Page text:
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Tiny microphones became a real big deal in 2020

Hyperx
(Image credit: Hyperx)

 As I reflect on 2020, I've been giving some thought to what my hardware highlight of the year was. I tried to think about the conversations I had throughout the year that stuck with me. You'd think it would be something along the lines of how good or hard to find those RTX 3080s are, but as it turns out, the common thing I found myself telling people, "Yo, these 50 dollar mics sound amazing!" 

Stream machine

(Image credit: Rode, Samson, Blue)

Best microphone for gaming: make sure you're heard
Best webcams: be seen while you get your stream on
Best capture cards: lessen the load with a dedicated card

That's right, in a year of significant hardware advances from planar magnetic gaming headsets to GPUs capable of wildly high frame rates at affordable prices. It was great sounding cheap microphones that surprised me more than anything else this year. 

Maybe it was because we all found ourselves working from home, or maybe you realized that dinky sounding microphone on your gaming headset isn't going to cut it on your podcast ranking all the best Star Wars games anymore. Your audience deserves better. 

Having the right mic handy make sit easy to sound professional on a work call or when you're kicking off your podcasting dynasty.

Lower prices on good streaming gear mean a dramatically lowered entry barrier and increased accessibility for content creation. If this were a year ago, there would be no way I'd have recommended a $50 microphone of 2019, mostly because they sound terrible. 

Thanks to the likes of Razer and HyperX, however, 'budget microphones' is no longer a phrase that'll make you roll your eyes. Pair this with a decent webcam, and you've got yourself the beginnings of a dope IRL chat channel on Twitch. 

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Razer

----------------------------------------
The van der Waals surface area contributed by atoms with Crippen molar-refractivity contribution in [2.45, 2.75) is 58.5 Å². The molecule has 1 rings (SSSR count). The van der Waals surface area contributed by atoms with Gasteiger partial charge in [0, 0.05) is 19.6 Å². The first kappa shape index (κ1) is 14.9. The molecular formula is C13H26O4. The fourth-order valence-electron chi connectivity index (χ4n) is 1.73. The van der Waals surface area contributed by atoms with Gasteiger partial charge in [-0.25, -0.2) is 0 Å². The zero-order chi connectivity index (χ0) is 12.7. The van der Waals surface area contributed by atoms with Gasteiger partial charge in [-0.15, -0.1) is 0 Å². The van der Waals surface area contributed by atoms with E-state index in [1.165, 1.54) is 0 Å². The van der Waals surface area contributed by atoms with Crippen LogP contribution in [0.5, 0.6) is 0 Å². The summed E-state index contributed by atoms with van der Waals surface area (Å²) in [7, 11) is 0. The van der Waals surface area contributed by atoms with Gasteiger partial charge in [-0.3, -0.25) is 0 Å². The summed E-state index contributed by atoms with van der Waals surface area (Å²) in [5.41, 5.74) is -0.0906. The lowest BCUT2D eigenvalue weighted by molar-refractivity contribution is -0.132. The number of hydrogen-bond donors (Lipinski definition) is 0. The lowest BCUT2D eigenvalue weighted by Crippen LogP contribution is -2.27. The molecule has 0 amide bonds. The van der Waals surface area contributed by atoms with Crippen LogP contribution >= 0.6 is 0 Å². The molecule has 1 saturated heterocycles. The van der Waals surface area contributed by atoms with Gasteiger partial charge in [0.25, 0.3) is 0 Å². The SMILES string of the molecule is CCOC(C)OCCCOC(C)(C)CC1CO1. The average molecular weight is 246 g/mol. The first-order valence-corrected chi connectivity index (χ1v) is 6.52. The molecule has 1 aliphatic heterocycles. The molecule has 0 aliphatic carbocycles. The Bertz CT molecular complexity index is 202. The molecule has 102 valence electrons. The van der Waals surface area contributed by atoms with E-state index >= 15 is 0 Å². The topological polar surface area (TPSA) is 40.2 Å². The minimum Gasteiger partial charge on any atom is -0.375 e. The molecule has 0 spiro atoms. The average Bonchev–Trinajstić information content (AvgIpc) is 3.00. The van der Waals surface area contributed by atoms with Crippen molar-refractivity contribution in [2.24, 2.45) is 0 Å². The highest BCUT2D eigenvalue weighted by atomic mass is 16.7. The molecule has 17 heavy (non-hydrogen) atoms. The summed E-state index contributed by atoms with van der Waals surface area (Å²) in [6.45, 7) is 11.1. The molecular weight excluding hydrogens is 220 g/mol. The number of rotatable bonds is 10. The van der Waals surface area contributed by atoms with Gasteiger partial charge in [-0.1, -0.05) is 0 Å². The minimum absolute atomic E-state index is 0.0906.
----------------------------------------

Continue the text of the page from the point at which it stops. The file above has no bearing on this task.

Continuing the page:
(Image credit: Future)
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Razer

(Image credit: Future)
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RAZER

(Image credit: RAZER)

I found myself recommending the cute, pill-shaped Razer Seiren Mini or the no-nonsense HyperX SoloCast to friends and family looking for an easy upgrade. Most people just want a simple to use plug-and-play solution, so they can dive right into creating podcasts or game streams. These mics skimp out on the most advanced (and not so advanced) features like gain and volume control, or even a mute button in some cases, to drive down costs, so there's a good chance you'll outgrow it if you're thinking of taking things more seriously.

Don't get me wrong; I love an expensive microphone, such as the Shure M7 Podcast XLR/USB hybrid mic, which I often consider to be the perfect-sounding dynamic microphone. 

Though, suggesting a $300+ to someone just starting as a Twitch streamer or Youtuber is a tough sell no matter how good the mic. Figuring out audio is one of those complicated elements of streaming and broadcasting that no one has patience for. 

For me, then, it's a no-brainer why these little guys are my hardware highlight of the year. 

Jorge Jimenez

Jorge Jimenez is a Hardware Writer from the enchanted lands of New Jersey. When he's not filling the office with the smell of Pop-Tarts, you can find Jorge streaming bad games with his dog or binge-watching an irresponsible amount of superhero TV shows.